Abstract

http://ssrn.com/abstract=1014105
 
 

Citations (2)



 
 

Footnotes (276)



 


 



The Power to Do What Manifestly Must Be Done: Congress, the Freedmen's Bureau, and Constitutional Imagination


John M. Bickers


Northern Kentucky University - Salmon P. Chase College of Law


Roger Williams University Law Review, Vol. 12, No. 70, 2006

Abstract:     
This article considers the example of one of the odder entities in American legal history: the Bureau of Refugees, Freedmen, and Abandoned Lands. This agency, more commonly called the Freedmen's Bureau, existed from the late days of the Civil War through the end of Reconstruction. It did extraordinary, unprecedented things. It spent all of its days in turmoil, beset by enemies on many sides. This new federal agency, given a broad mandate to remedy some of the evils of slavery, aroused opposition among border state politicians, former slave owners, and other defenders of the status quo. More surprising are the concerns raised even by some of its supporters in Congress, concerns over not only the practical nature of its operation but, importantly, the constitutional bases on which it rested. The Bureau functioned in a wholly new frontier of American law. For the first time, the federal government would operate directly in the personal lives of a large body of citizens: it would review private contracts, settle labor and property disputes, operate schools, and even serve as a licenser of marriages. These activities were virtually, if not entirely, unknown before - and some of them since - within what the Framers had called the general government. This article examines the arguments in Congress over that extension of federal power. It reviews the arguments of opponents and supporters as to the appropriateness of the Bureau within our constitutional system. It attempts to derive some constitutional principles from that debate which may be of value for the future as we continue our endless dialogue about the nature of the federal system.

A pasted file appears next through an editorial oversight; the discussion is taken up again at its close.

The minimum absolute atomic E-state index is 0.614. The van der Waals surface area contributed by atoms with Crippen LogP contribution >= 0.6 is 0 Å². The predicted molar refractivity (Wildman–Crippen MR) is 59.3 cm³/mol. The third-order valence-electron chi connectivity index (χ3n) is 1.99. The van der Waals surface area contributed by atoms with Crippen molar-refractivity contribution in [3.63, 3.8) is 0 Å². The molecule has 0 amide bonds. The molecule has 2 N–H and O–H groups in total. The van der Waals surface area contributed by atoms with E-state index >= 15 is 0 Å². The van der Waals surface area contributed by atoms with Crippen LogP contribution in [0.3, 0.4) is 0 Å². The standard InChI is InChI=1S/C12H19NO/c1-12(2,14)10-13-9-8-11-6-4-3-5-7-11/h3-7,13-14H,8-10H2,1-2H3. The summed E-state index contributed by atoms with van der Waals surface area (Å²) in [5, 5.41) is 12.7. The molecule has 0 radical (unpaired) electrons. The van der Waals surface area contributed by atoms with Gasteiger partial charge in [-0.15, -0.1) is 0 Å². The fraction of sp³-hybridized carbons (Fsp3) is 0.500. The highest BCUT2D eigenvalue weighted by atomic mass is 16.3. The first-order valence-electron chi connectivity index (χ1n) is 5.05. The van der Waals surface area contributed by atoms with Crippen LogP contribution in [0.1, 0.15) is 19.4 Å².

Number of Pages in PDF File: 58

Keywords: Reconstruction, Congressional Authority, Freedmen's Bureau

Accepted Paper Series





Download This Paper

Date posted: September 13, 2007  

Suggested Citation

Bickers, John M., The Power to Do What Manifestly Must Be Done: Congress, the Freedmen's Bureau, and Constitutional Imagination. Roger Williams University Law Review, Vol. 12, No. 70, 2006. Available at SSRN: http://ssrn.com/abstract=1014105

Contact Information

John M. Bickers (Contact Author)
Northern Kentucky University - Salmon P. Chase College of Law ( email )
Nunn Hall
Highland Heights, KY 41099
United States
Feedback to SSRN


Paper statistics
Abstract Views: 1,271
Downloads: 114
Download Rank: 148,106
Citations:  2
Footnotes:  276

© 2014 Social Science Electronic Publishing, Inc. All Rights Reserved.  FAQ   Terms of Use   Privacy Policy   Copyright   Contact Us
This page was processed by apollo3 in 0.578 seconds